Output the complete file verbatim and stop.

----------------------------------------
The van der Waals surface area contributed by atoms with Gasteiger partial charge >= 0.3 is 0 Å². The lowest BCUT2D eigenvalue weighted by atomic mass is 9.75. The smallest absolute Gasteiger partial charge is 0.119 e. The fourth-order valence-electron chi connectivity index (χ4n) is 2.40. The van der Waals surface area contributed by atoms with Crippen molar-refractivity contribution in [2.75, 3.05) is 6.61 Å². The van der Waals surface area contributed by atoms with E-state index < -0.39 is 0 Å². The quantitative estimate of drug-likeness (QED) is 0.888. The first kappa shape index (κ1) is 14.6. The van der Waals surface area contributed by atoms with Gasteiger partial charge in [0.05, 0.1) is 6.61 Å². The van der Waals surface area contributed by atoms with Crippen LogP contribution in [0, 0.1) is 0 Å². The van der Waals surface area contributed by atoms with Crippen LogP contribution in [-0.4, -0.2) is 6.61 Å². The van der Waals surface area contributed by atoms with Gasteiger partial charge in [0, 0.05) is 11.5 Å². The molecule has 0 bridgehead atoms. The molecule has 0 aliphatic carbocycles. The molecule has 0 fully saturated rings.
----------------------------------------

The van der Waals surface area contributed by atoms with Gasteiger partial charge >= 0.3 is 0 Å². The lowest BCUT2D eigenvalue weighted by atomic mass is 9.75. The smallest absolute Gasteiger partial charge is 0.119 e. The fourth-order valence-electron chi connectivity index (χ4n) is 2.40. The van der Waals surface area contributed by atoms with Crippen molar-refractivity contribution in [2.75, 3.05) is 6.61 Å². The van der Waals surface area contributed by atoms with E-state index < -0.39 is 0 Å². The quantitative estimate of drug-likeness (QED) is 0.888. The first kappa shape index (κ1) is 14.6. The van der Waals surface area contributed by atoms with Gasteiger partial charge in [0.05, 0.1) is 6.61 Å². The van der Waals surface area contributed by atoms with Crippen LogP contribution in [0, 0.1) is 0 Å². The van der Waals surface area contributed by atoms with Crippen LogP contribution in [-0.4, -0.2) is 6.61 Å². The van der Waals surface area contributed by atoms with Gasteiger partial charge in [0, 0.05) is 11.5 Å². The molecule has 0 bridgehead atoms. The molecule has 0 aliphatic carbocycles. The molecule has 0 fully saturated rings.